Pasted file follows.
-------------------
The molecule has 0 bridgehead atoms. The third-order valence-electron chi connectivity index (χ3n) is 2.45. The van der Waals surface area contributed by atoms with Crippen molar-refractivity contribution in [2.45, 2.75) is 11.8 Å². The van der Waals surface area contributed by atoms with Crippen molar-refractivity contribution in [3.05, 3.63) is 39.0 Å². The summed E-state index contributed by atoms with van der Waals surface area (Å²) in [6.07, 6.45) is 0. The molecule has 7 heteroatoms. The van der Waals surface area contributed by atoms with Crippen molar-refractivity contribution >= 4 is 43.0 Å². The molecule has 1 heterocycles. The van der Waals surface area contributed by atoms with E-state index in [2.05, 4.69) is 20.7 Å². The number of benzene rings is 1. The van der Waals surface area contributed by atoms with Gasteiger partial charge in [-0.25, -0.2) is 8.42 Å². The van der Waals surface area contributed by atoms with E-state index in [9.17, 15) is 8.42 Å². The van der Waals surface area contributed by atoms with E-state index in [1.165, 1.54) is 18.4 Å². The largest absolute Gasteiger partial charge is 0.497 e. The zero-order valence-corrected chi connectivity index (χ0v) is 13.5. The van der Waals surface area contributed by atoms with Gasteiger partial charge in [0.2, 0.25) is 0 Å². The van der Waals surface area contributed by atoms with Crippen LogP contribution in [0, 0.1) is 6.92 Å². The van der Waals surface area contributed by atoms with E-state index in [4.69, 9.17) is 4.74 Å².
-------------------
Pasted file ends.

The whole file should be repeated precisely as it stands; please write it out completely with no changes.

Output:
The molecule has 0 bridgehead atoms. The third-order valence-electron chi connectivity index (χ3n) is 2.45. The van der Waals surface area contributed by atoms with Crippen molar-refractivity contribution in [2.45, 2.75) is 11.8 Å². The van der Waals surface area contributed by atoms with Crippen molar-refractivity contribution in [3.05, 3.63) is 39.0 Å². The summed E-state index contributed by atoms with van der Waals surface area (Å²) in [6.07, 6.45) is 0. The molecule has 7 heteroatoms. The van der Waals surface area contributed by atoms with Crippen molar-refractivity contribution >= 4 is 43.0 Å². The molecule has 1 heterocycles. The van der Waals surface area contributed by atoms with E-state index in [2.05, 4.69) is 20.7 Å². The number of benzene rings is 1. The van der Waals surface area contributed by atoms with Gasteiger partial charge in [-0.25, -0.2) is 8.42 Å². The van der Waals surface area contributed by atoms with E-state index in [9.17, 15) is 8.42 Å². The van der Waals surface area contributed by atoms with E-state index in [1.165, 1.54) is 18.4 Å². The largest absolute Gasteiger partial charge is 0.497 e. The zero-order valence-corrected chi connectivity index (χ0v) is 13.5. The van der Waals surface area contributed by atoms with Gasteiger partial charge in [0.2, 0.25) is 0 Å². The van der Waals surface area contributed by atoms with Crippen LogP contribution in [0, 0.1) is 6.92 Å². The van der Waals surface area contributed by atoms with E-state index in [4.69, 9.17) is 4.74 Å².